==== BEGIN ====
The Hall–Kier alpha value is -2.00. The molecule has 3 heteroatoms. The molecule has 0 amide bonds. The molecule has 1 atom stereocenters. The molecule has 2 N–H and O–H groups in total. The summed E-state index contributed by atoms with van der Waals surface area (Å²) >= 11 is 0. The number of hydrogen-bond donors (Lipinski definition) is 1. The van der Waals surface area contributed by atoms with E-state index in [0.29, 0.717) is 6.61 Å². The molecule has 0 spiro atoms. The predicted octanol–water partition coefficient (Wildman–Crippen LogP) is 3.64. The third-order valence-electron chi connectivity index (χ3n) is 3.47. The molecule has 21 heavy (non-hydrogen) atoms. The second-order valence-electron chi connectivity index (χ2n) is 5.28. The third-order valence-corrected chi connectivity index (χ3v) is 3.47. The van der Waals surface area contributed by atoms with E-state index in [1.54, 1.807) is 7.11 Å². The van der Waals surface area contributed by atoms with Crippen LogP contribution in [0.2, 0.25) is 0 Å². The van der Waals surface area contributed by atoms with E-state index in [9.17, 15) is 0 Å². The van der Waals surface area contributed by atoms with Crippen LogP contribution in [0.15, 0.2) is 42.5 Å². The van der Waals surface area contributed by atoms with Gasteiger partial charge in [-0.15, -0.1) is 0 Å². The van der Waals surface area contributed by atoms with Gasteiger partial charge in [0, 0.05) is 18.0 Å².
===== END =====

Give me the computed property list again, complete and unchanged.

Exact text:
The Hall–Kier alpha value is -2.00. The molecule has 3 heteroatoms. The molecule has 0 amide bonds. The molecule has 1 atom stereocenters. The molecule has 2 N–H and O–H groups in total. The summed E-state index contributed by atoms with van der Waals surface area (Å²) >= 11 is 0. The number of hydrogen-bond donors (Lipinski definition) is 1. The van der Waals surface area contributed by atoms with E-state index in [0.29, 0.717) is 6.61 Å². The molecule has 0 spiro atoms. The predicted octanol–water partition coefficient (Wildman–Crippen LogP) is 3.64. The third-order valence-electron chi connectivity index (χ3n) is 3.47. The molecule has 21 heavy (non-hydrogen) atoms. The second-order valence-electron chi connectivity index (χ2n) is 5.28. The third-order valence-corrected chi connectivity index (χ3v) is 3.47. The van der Waals surface area contributed by atoms with E-state index in [1.54, 1.807) is 7.11 Å². The van der Waals surface area contributed by atoms with Crippen LogP contribution in [0.2, 0.25) is 0 Å². The van der Waals surface area contributed by atoms with E-state index in [9.17, 15) is 0 Å². The van der Waals surface area contributed by atoms with Crippen LogP contribution in [0.15, 0.2) is 42.5 Å². The van der Waals surface area contributed by atoms with Gasteiger partial charge in [-0.15, -0.1) is 0 Å². The van der Waals surface area contributed by atoms with Gasteiger partial charge in [0, 0.05) is 18.0 Å².